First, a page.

The decision

Heard at Field House

APPEAL NO HX26601-2002
On 18 December 2002

AA (Children - Eritrean) Ethiopia CG [2002] UKIAT 06533


Date Determination notified:



Mr G Warr (Chairman)
Mrs E Morton








1. The appellant, who was born in Ethiopia, appeals the determination of an Adjudicator (Mr M Weisman, OBE) who dismissed her appeal against the decision of the Secretary of State to refuse her application for asylum. He also dismissed the human rights appeal.

2. The appellant was represented before us by Mr M Chatwin, of Counsel, instructed by S Osman, Solicitors. Mr D Ekagha appeared for the Secretary of State.

3. The appellant, although born in Ethiopia, is Eritrean through her father. Her mother is Ethiopian. She was born on 3 June 1987 and is still only 15. She had problems following the border dispute in 1998 between Eritrea and Ethiopia. On 24 November 2000 her father was captured by Ethiopian security forces in Addis Ababa. The security forces came to the appellant's house, hit the appellant on the back, throwing her out of her home, and proceeded to ransack the house. Her mother was hit in the struggle and taken away. The appellant went to stay with a friend. The appellant then learnt that her mother had been beaten up very severely by the police and died of her injuries on 10 January 2001. The security forces had raided the house because the father was suspected of being involved with the EPLF Eritrean Government – he had been suspected simply because he was an Eritrean. The appellant's mother, who had been released from her period in detention prior to her death, told the appellant that she had only been released because she herself was Ethiopian.

4. The appellant suffered these events when she was only 13. She arrived in this country and applied for asylum in July 2001. Although the Secretary of State refused the application, he granted her leave to remain until 2 June 2005 the day before her 18th birthday.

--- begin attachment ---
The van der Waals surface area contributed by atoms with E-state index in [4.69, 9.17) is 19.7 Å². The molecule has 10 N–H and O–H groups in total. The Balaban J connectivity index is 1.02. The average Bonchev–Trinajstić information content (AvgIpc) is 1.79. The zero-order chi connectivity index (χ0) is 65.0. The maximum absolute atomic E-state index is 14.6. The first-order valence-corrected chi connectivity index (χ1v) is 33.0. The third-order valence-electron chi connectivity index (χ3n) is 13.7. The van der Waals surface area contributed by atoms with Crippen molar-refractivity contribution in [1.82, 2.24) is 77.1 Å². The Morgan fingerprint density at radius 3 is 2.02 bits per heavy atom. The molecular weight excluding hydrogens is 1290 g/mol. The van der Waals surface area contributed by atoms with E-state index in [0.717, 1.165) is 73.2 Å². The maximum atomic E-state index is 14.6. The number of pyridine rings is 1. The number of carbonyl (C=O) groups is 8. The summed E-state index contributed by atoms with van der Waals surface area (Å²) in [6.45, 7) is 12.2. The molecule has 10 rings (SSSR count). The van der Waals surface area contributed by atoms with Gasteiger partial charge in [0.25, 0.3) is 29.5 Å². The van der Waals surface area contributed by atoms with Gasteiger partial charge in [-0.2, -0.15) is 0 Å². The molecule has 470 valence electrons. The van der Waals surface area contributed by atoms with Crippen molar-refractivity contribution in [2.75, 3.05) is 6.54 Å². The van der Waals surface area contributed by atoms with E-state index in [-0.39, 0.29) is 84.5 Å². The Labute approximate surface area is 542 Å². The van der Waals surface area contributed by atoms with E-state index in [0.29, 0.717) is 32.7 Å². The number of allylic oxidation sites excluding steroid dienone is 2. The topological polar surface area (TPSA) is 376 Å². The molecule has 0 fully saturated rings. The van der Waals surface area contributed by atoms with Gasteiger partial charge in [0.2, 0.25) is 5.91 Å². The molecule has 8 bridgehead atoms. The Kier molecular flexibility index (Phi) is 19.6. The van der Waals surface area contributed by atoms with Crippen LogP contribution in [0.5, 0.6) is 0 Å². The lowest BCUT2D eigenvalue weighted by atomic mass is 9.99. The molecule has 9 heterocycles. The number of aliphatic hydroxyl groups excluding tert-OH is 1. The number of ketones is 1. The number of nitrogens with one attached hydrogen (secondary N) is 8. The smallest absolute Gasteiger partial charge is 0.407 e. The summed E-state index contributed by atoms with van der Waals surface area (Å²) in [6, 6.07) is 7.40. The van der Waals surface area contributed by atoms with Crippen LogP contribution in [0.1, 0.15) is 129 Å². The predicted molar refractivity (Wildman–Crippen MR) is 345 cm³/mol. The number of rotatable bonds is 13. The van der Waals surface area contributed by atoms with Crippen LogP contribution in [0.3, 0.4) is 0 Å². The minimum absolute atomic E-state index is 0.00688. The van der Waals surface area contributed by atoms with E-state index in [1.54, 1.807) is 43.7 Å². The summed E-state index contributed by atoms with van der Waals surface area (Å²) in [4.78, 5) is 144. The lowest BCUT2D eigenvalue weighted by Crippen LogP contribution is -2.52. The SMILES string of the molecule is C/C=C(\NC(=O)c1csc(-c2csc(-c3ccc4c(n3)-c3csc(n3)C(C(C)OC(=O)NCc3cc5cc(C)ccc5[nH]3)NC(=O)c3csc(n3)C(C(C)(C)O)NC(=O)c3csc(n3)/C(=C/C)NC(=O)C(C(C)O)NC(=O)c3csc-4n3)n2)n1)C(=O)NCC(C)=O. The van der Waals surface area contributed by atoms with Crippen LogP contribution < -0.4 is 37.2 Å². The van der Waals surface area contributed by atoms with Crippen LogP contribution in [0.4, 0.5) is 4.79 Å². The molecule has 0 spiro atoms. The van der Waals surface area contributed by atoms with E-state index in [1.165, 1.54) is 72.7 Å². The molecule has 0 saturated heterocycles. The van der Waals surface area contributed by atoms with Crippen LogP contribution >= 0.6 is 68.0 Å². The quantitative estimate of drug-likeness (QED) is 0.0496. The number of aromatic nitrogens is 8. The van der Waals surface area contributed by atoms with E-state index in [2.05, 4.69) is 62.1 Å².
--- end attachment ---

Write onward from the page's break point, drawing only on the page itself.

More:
5. The Adjudicator was prepared to give the appellant the benefit of the doubt that her parents had suffered as described but he was not prepared to accept that the appellant was at the time of the hearing of any particular interest to the authorities. If the incident took place, it was not carried out with the connivance or support of the government. It may have been irresponsible or undisciplined.

6. The Adjudicator also took into account the fact that she had been looked after by a friend and had gone to Kenya prior to her departure for the United Kingdom. She had the opportunity to apply for asylum in Kenya and he concluded that her reasons for coming to the United Kingdom were economic.

7. Among the points taken in the grounds of appeal was that it would be odd for a 13 year old to be considered to be an economic refugee. A complaint was also made about the suggestion that the state might not be responsible and accountable for the deaths of the appellant's parents. There was no ground of appeal on human rights grounds and the Chairman did not give leave in respect of any human rights points. The Chairman was concerned, however, that attention was not focused on Eritrea, the country of the appellant's nationality.

8. Counsel submitted that the Secretary of State and the Adjudicator had dealt with the question of citizenship properly and had viewed the case against the situation in Ethiopia, where the appellant had been born and bred. It was appropriate to consider Ethiopia bearing in mind paragraph 8 of Schedule 2 to the Immigration Act 1971. There was no evidence for example, that the appellant was not Ethiopian as well as Eritrean. Ethiopia was also a country to which there was reason to believe that the appellant would be admitted. No point was taken on this aspect. There might be difficulties about the appellant getting to Eritrea as three witnesses were required to establish Eritrean nationality.